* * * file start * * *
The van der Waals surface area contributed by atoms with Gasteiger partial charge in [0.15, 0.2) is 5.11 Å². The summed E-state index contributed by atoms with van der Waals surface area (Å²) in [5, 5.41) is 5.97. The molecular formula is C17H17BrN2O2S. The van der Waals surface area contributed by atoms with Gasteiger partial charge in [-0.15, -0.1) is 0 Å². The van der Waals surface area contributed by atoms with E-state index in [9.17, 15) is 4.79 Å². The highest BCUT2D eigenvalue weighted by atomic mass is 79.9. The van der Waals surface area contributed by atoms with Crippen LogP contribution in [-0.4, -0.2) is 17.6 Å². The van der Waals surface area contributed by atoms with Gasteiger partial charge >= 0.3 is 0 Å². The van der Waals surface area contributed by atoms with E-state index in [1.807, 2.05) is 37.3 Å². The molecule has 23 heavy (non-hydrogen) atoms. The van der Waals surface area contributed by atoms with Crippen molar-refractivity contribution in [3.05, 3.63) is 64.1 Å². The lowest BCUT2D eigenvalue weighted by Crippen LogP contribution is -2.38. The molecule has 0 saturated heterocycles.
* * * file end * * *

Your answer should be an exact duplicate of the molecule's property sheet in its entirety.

The van der Waals surface area contributed by atoms with Gasteiger partial charge in [0.15, 0.2) is 5.11 Å². The summed E-state index contributed by atoms with van der Waals surface area (Å²) in [5, 5.41) is 5.97. The molecular formula is C17H17BrN2O2S. The van der Waals surface area contributed by atoms with Gasteiger partial charge in [-0.15, -0.1) is 0 Å². The van der Waals surface area contributed by atoms with E-state index in [9.17, 15) is 4.79 Å². The highest BCUT2D eigenvalue weighted by atomic mass is 79.9. The van der Waals surface area contributed by atoms with Crippen LogP contribution in [-0.4, -0.2) is 17.6 Å². The van der Waals surface area contributed by atoms with Gasteiger partial charge >= 0.3 is 0 Å². The van der Waals surface area contributed by atoms with E-state index in [1.807, 2.05) is 37.3 Å². The molecule has 23 heavy (non-hydrogen) atoms. The van der Waals surface area contributed by atoms with Crippen molar-refractivity contribution in [3.05, 3.63) is 64.1 Å². The lowest BCUT2D eigenvalue weighted by Crippen LogP contribution is -2.38. The molecule has 0 saturated heterocycles.